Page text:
Tax credit would help Burtonsville businesses -- Gazette.Net







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Lawmakers are hopeful that a proposed new tax credit for businesses will help revitalize the Burtonsville area.

Councilwoman Valerie Ervin (D-Dist. 5) of Silver Spring introduced the bill on Nov. 5 to create the property tax credit for businesses in the Burtonsville Crossroads area.

A public hearing on the bill is scheduled for Nov. 26 at 1:30 p.m.

The bill will give businesses in Burtonsville a chance to apply for tax credits if they make improvements to their properties, Ervin said.

The credit would exempt businesses from 80 percent of property taxes on improvements made to their property for five years after the improvements are made.

The legislation will hopefully help revive a once-thriving downtown area, she said.

Ultimately, the plan for Burtonsville includes a main street, public green space and a village center, all of which will require private investment, according to a memorandum on the bill that Ervin sent to her council colleagues in October.

The bill should help encourage investment throughout Burtonsville, including the Burtonsville Crossing Shopping Center and a strip of shops along Md. 198 and Old Columbia Pike, according to the memo.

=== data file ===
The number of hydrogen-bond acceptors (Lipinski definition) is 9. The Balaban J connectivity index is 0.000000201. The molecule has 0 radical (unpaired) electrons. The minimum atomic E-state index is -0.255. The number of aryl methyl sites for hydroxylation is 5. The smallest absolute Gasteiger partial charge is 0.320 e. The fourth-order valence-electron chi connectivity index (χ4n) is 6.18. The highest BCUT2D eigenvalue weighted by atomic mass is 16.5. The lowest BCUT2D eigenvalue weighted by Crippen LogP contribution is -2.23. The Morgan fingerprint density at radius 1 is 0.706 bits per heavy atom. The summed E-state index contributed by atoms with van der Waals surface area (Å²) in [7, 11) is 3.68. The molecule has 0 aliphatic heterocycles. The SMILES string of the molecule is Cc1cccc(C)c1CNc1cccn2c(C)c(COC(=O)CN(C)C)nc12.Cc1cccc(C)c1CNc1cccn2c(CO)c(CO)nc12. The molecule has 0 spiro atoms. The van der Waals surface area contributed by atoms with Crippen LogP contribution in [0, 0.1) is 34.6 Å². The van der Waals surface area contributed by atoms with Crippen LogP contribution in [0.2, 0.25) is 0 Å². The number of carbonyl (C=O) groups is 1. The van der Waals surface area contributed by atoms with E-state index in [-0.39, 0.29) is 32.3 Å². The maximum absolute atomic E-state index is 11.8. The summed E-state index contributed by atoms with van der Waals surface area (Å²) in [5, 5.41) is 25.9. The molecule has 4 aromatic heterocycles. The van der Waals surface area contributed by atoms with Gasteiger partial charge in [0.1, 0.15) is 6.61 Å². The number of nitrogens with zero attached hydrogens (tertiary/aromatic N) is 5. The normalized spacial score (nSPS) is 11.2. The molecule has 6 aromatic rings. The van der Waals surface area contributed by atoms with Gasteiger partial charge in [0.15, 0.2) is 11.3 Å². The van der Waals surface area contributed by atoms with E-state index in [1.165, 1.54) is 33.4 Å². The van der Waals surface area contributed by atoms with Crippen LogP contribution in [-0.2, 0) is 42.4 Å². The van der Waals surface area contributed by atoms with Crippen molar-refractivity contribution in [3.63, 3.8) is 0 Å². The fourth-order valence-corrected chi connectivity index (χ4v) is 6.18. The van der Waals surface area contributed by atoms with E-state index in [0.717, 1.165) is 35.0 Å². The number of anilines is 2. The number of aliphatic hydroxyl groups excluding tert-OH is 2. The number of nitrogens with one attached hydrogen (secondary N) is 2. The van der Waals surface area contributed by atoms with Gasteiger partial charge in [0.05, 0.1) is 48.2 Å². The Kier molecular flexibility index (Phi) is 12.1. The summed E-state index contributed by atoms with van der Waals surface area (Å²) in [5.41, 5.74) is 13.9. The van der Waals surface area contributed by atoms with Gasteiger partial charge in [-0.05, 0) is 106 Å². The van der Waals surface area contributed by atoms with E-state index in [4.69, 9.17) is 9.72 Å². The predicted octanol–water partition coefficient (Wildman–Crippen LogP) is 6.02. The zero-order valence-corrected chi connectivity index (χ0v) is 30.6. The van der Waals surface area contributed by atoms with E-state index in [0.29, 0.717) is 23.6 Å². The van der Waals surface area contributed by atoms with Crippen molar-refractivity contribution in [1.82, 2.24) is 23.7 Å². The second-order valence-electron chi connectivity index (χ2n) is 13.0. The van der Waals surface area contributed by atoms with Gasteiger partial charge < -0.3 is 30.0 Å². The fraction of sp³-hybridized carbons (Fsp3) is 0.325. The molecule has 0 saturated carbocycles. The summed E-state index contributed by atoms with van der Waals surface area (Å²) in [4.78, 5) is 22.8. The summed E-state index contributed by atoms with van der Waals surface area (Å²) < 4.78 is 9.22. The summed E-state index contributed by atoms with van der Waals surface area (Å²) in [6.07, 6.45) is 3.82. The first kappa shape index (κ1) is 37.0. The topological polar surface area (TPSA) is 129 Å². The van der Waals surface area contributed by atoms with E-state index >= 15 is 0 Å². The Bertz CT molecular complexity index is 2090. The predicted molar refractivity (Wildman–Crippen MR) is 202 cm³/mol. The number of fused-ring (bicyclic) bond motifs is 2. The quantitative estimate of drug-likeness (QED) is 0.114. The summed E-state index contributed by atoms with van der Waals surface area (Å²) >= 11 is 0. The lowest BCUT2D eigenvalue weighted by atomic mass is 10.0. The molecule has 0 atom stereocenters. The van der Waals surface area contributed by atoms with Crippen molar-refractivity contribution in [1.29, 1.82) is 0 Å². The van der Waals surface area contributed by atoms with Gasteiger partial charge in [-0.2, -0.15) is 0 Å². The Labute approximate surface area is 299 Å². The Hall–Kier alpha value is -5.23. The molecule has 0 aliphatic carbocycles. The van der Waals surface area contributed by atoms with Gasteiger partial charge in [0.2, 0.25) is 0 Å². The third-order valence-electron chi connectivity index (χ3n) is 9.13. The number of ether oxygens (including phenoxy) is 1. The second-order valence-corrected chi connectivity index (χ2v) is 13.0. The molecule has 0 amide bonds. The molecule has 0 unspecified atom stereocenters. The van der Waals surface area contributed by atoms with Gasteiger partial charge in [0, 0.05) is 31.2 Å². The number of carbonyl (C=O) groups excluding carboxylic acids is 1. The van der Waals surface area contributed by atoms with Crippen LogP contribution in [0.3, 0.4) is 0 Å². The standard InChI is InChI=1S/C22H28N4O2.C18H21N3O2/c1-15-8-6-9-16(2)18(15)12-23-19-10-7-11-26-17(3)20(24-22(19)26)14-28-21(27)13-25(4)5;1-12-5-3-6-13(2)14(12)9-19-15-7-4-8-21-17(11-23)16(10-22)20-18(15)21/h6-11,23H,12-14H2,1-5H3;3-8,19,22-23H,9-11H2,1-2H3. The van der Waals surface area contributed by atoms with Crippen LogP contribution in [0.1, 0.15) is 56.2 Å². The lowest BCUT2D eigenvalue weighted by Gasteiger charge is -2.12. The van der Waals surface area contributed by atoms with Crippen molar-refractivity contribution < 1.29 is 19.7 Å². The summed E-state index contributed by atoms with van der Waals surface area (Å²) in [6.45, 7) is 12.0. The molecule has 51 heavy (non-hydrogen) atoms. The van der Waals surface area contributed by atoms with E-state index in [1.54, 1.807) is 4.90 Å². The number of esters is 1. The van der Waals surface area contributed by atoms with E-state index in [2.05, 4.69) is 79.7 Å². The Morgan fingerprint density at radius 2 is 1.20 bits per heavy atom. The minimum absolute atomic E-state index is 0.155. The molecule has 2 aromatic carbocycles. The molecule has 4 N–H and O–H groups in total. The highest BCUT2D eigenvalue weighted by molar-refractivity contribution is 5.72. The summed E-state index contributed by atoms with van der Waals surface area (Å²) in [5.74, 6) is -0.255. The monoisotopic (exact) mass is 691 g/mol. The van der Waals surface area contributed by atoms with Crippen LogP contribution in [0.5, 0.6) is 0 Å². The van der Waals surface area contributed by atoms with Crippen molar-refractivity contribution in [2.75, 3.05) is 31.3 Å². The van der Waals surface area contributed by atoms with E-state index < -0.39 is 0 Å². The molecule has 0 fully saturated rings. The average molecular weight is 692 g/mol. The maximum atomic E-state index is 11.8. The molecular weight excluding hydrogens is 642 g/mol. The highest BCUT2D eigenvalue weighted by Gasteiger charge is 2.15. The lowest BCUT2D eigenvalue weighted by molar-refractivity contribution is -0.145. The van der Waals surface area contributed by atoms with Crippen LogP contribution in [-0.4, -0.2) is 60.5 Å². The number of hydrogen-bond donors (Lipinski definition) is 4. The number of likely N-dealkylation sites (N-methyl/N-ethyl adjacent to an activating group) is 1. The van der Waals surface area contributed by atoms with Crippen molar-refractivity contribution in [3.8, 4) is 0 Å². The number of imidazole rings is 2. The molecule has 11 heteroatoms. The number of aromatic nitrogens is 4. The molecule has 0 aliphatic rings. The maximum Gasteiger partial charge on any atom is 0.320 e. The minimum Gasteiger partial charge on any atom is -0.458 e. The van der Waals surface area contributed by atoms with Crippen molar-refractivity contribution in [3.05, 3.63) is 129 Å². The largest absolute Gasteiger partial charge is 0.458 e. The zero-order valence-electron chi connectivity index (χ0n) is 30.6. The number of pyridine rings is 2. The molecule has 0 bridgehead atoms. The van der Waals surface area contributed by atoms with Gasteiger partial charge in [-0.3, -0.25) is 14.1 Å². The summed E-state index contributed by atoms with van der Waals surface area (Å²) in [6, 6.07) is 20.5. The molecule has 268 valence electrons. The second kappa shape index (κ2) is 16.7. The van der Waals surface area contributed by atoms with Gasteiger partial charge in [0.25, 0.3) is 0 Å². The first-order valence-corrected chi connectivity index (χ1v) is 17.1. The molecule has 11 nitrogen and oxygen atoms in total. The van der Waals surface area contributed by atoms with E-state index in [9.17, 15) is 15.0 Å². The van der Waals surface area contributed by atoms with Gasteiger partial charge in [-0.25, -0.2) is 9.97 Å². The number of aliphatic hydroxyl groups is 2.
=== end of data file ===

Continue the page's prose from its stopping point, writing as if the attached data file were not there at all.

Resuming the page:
Changing traffic patterns since U.S. 29 was moved to the east, as well as the departure of several key businesses, have hurt business activity in the area, the memo said.

Hopefully, the enterprise zone designation will encourage businesses to reinvest in the area, which has seen an economic “slow motion disaster” over the past four years, said Del. Eric Luedtke (D-Dist. 14) of Burtonsville.

The rerouting of U.S. 29 within the past decade has meant that commuters to Howard County no longer go through Burtonsville, patronizing businesses on their way to and from work, he said.

The Maryland lawmakers during the 2013 General Assembly passed legislation allowing the county to establish the enterprise zone.

Maryland’s enterprise zone program brings together state and local governments to provide tax incentives to businesses in economically troubled areas.

There are 30 enterprise zones in Maryland, including in Gaithersburg, Long Branch/Takoma Park and Wheaton, according to a policy analysis conducted for the state bill allowing the Burtonsville enterprise zone. The plan would create a real downtown area rather than just a series of strip malls, Luedtke said.

“People in this part of the county want a livable, walkable community,” he said.